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    Netgear Nighthawk D7000

    This is a discussion on Netgear Nighthawk D7000 within the Sky Broadband (Fibre) Help forums, part of the Sky Broadband help and support category; Hi, Just changed over to sky BB and we previously had TalkTalk and as their router WiFi was awful I ...

    1. #1
      dannyj1984's Avatar
      dannyj1984 is offline Sky User Member
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      Netgear Nighthawk D7000

      Hi,

      Just changed over to sky BB and we previously had TalkTalk and as their router WiFi was awful I bought a Nighthawk D7000. Id still like to use this with the router sky have given us SR203. We have an extension which suffers from poor signal due to a brick wall between the router and the rooms. Before I go and buy some ethernet cable I just wanted some advice on if the following is possible.

      Use the Netgear router as the main modem router in the living room. Connect ethernet cable from the netgear router to the SR203 router in the extension rooms. Therefore allowing us to use the normal WiFi from the netgear router in the main rooms but also have better WiFi signal from the Sr203 router in the other rooms?

      I have attached a (very poor) skech

      Is this the correct way to go about doing this or is there a better way?

      Thanks

      Netgear Nighthawk D7000-screenshot-2019-12-02-09.34.49.jpg


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    3. #2
      pete.i's Avatar
      pete.i is offline Sky User Member
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      Re: Netgear Nighthawk D7000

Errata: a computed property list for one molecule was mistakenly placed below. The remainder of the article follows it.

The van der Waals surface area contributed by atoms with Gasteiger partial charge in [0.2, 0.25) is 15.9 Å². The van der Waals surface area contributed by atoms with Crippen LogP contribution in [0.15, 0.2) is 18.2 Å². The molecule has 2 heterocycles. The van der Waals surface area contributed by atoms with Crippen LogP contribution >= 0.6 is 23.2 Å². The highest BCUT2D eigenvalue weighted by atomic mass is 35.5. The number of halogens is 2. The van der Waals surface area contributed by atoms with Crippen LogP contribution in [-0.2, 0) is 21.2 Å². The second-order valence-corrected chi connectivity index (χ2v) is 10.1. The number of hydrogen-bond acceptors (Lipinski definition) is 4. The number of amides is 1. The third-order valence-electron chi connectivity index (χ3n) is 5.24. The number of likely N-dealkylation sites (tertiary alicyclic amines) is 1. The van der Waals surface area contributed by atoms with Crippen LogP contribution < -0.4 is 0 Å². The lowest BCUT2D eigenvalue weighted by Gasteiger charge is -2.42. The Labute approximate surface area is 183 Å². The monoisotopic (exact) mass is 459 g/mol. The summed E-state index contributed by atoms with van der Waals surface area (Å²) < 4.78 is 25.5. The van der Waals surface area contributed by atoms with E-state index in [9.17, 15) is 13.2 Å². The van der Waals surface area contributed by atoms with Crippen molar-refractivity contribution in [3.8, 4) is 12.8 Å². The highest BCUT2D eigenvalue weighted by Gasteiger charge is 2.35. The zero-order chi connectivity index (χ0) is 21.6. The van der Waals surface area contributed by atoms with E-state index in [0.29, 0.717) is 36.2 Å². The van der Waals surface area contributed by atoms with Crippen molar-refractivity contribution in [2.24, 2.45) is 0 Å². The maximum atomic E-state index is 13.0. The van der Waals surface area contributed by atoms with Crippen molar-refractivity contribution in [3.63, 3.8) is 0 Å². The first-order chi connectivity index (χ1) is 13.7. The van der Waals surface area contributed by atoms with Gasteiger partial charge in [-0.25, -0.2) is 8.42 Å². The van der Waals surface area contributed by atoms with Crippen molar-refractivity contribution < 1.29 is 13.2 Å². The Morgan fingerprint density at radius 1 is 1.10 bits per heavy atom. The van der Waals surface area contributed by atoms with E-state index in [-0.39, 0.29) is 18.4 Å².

I cannot see a problem with that. It is the way I do it. There is a plethora of advice on this board on using a second router as a wifi extender if you can master the awful search facility on this board have a look. I have to say though that using that router as a wifi extender is an expensive way of doing it. Also make sure that the wifi channels are different I have found that they can interfere with each other.

    4. #3
      dannyj1984's Avatar
      dannyj1984 is offline Sky User Member
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      Re: Netgear Nighthawk D7000

      Thanks Pete, Well I have had the Netgear for a few years so it's resale value is probably minimal and sky gave me the SR203 for free, so it's not actually costing me anymore money other than 15 or so for a roll of ethernet cable.

      I just wanted to check this was the correct way of doing it before I did all the work.

      Do you use the non sky router as the main one and then the sky given router as your WiFi access point?

      Thanks

    5. #4
      pete.i's Avatar
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      Re: Netgear Nighthawk D7000

      I use the SR102 as my main connection but it is the other side of a wall and, as you have found out, the SR102's wireless is abysmal. I have an older Netgear router that I use as a wifi extender just the other side of the wall. I drilled a hole through my wall at just above skirting level to pass the ethernet cable to the SR102.

      I thought you had bought the Netgear specially for the job but if you have had a while then that IS the cheapest way to do it LOL.

    6. #5
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      Re: Netgear Nighthawk D7000

      Quite an upgrade from my previous router( a D'link DIR-524 router in use since 2012), and I was not disappointed. I actually prefer a wireless network over a wired one as most of my computing experience on a day-to-day basis is on a laptop. And when you have cables and dongles dangling out, the mobility is restricted to an extent. Hence my quest for a seamless wifi experience router led me to this beast.